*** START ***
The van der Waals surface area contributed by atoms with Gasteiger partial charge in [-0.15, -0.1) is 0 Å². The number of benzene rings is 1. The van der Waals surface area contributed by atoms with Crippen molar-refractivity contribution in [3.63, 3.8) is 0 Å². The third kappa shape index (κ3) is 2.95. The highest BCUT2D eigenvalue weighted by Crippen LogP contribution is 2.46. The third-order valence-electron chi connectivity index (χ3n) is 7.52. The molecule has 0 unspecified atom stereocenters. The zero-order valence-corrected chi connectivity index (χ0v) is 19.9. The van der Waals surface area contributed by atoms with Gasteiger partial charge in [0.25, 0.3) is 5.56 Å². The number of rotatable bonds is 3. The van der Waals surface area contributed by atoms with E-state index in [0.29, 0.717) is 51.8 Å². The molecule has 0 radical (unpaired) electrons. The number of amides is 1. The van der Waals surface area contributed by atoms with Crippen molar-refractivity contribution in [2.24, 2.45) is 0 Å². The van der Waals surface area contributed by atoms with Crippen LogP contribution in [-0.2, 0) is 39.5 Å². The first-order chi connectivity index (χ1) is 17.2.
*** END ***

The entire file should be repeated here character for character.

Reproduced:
The van der Waals surface area contributed by atoms with Gasteiger partial charge in [-0.15, -0.1) is 0 Å². The number of benzene rings is 1. The van der Waals surface area contributed by atoms with Crippen molar-refractivity contribution in [3.63, 3.8) is 0 Å². The third kappa shape index (κ3) is 2.95. The highest BCUT2D eigenvalue weighted by Crippen LogP contribution is 2.46. The third-order valence-electron chi connectivity index (χ3n) is 7.52. The molecule has 0 unspecified atom stereocenters. The zero-order valence-corrected chi connectivity index (χ0v) is 19.9. The van der Waals surface area contributed by atoms with Gasteiger partial charge in [0.25, 0.3) is 5.56 Å². The number of rotatable bonds is 3. The van der Waals surface area contributed by atoms with E-state index in [0.29, 0.717) is 51.8 Å². The molecule has 0 radical (unpaired) electrons. The number of amides is 1. The van der Waals surface area contributed by atoms with Crippen molar-refractivity contribution in [2.24, 2.45) is 0 Å². The van der Waals surface area contributed by atoms with Crippen LogP contribution in [-0.2, 0) is 39.5 Å². The first-order chi connectivity index (χ1) is 17.2.